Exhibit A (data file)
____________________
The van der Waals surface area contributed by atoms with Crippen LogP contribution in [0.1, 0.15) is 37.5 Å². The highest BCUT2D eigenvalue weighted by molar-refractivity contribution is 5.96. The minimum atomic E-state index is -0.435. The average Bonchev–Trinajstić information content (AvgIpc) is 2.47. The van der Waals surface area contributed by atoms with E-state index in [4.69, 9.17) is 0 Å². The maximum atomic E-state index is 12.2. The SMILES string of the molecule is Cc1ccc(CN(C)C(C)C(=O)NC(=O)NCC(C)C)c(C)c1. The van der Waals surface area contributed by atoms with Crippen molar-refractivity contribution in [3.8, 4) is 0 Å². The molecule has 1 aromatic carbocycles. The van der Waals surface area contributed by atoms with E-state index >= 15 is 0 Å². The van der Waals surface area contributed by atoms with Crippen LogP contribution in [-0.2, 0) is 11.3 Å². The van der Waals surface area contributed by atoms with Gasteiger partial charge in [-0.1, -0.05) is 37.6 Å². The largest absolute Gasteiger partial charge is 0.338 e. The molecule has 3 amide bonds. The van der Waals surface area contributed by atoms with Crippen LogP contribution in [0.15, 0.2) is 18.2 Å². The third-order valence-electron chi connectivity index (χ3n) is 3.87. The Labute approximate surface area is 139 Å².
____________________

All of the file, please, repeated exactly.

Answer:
The van der Waals surface area contributed by atoms with Crippen LogP contribution in [0.1, 0.15) is 37.5 Å². The highest BCUT2D eigenvalue weighted by molar-refractivity contribution is 5.96. The minimum atomic E-state index is -0.435. The average Bonchev–Trinajstić information content (AvgIpc) is 2.47. The van der Waals surface area contributed by atoms with E-state index in [4.69, 9.17) is 0 Å². The maximum atomic E-state index is 12.2. The SMILES string of the molecule is Cc1ccc(CN(C)C(C)C(=O)NC(=O)NCC(C)C)c(C)c1. The van der Waals surface area contributed by atoms with Crippen molar-refractivity contribution in [3.8, 4) is 0 Å². The molecule has 1 aromatic carbocycles. The van der Waals surface area contributed by atoms with E-state index >= 15 is 0 Å². The van der Waals surface area contributed by atoms with Crippen LogP contribution in [-0.2, 0) is 11.3 Å². The van der Waals surface area contributed by atoms with Gasteiger partial charge in [-0.1, -0.05) is 37.6 Å². The largest absolute Gasteiger partial charge is 0.338 e. The molecule has 3 amide bonds. The van der Waals surface area contributed by atoms with Crippen LogP contribution in [0.15, 0.2) is 18.2 Å². The third-order valence-electron chi connectivity index (χ3n) is 3.87. The Labute approximate surface area is 139 Å².